The Rhodesia airforce plane scared the wits out of us but it did not drop any bombs, only pamphlets inviting refugees to return home because the war was over. I was with my granny at the ploughing lands in the outskirts of town and we had a refugee called Khumalo tending the cattle who picked up one of the pamphlets and promptly broke out in celebration. This I was later to learn was the Lancaster House Agreement ceasefire of 1979 to prepare for the first one man one vote election that would in 1980 replace Rhodesia with the new Republic of Zimbabwe. And it was around this time that the music arrived our parts. Apparently the name mezambique derived from the fact that it was music popularized by Robert Mugabe’s ZANLA guerillas using Mozambique as a base from which to launch attacks. In north eastern villages on a second war front, guerillas of Joshua Nkomo’s ZIPRA were also crossing over from Zambia via Botswana as the final onslaught on Iyene Simiti gathered pace. So for some of us who first heard the music against the backdrop of the geopolitics of the time, we always associated it with war for the liberation of Zimbabwe. And why not because the biggest hit of that period was the track Take Cover by Jairos Jiri Sunrise Kwela Band.
Those who claimed to know the sound of guns fired in war told us a gimmick which made the track popular was exactly how an AK 47 assault rifle sounded as it mowed down the notorious Selous Scouts brigade of that one eyed bogey man. It was a heroic song of men in battle with the commander instructing his men to take cover in a fire fight with Rhodesian forces. Zimbabwe finally gained liberation, and the music gradually faded out as the years went by and new styles made their entry on the charts. Only Radio Botswana kept the music alive for its aficionados. It was years later, now a grown up when I first heard the song Neria, and I thought this Oliver Mtukudzi, or Tuku to his followers, sounded much different from the mezambique sounds of years gone by. I still prefered my Devera Ngwena or the mischievous Paul Matavire for my fix of Zim sounds. Singing mostly in vernacular but also some English Tuku’s stuff was more sophisticated, well produced and light years ahead of Take Cover or Makorokoto, another smash hit of the day. But it took some time for his music to worm its way into my consciousness. By then he had broken out and was an international artist, staging gigs locally, in England and down south where I got the opportunity to watch him on numerous occasions. I took a liking to the music and bought the cds.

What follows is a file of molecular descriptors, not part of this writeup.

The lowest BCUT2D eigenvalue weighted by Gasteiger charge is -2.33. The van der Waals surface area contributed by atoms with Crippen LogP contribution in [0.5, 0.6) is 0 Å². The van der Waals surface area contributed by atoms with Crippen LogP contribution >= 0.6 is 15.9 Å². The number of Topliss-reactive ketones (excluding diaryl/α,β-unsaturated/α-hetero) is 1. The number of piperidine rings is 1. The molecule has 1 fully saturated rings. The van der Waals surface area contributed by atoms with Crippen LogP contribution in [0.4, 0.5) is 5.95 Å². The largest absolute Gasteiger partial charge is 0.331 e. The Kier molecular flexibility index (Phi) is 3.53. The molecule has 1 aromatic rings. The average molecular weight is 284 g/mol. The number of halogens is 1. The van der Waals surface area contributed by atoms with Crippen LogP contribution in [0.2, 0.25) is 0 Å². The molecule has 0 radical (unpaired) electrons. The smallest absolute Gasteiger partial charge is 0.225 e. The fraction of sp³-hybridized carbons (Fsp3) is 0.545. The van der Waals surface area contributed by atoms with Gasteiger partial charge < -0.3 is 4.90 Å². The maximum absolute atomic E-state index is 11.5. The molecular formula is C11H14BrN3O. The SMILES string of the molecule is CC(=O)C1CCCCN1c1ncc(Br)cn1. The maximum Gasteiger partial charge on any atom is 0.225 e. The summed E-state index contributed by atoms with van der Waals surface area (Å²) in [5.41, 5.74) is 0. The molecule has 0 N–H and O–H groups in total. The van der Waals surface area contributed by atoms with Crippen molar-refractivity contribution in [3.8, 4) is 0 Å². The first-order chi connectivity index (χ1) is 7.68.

I kicked my foot why I hadn’t discovered him earlier when one afternoon I played an old version of Ziwere Mukobenhavn on heavy rotation as I drove to see Tuku live in Mafikeng. With his band The Black Spirits they were certainly a formidable outfit and well worth the ticket price. As Tuku fired up the charts in Botswana, trouble was brewing in Zimbabwe as a native called Morgan Tsvangirai stirred trouble by challenging Uncle Bob for power and things careered out of control. Farm invasions came and Uncle Bob, bombastic and articulate to boot, set the country on a new trajectory of ruin and collapse. During the war the only refugee I had known was Khumalo who tended the cattle but now after years of liberation they flooded in bigger numbers and this was a new breed fleeing a humanitarian crises induced by bad politics. Once here and wherever they could find sanctuary they took up all manner of jobs. We found ourselves employing educated people in menial work who spoke the queen’s lingo just like their liberator turned tormentor, but minus his dulcet tones.
A question that is as old as the craft is what is the role of the artist in society? And particularly in troubled societies? Some say the artist chronicles society’s goings on both good and bad. Others see the artist as an embodiment of conscience who in troubled times must act as a lodestar and mobilize the masses to achieve emancipation. A counter view suggests even in societies going through turmoil and upheaval the masses need some respite from daily ordeals so that they too can let their hair down and have some fun. When the struggle in South Africa was at its most critical stage, Yvonne Chaka Chaka pined for her husky voiced deejay heart throb as on the other hand Stimela sang truth to power in soaring anthems for freedom. This brings to mind a certain anti apartheid activist who loudly complained that some of them were in exile to conscientise the rest of the world on conditions in South Africa whilst others were simply overseas to enjoy life and play meaningless music. In the wake of his passing, a debate on Tuku’s artistic legacy viewed against the governance travails of his motherland has ensued, and rightly so. For those of us who ascribe the problems of Zimbabwe to mis-governance, we wonder aloud if this singer should have adopted a more activist posture by speaking out against the ruling establishment which after all is the cause of every problem in that country.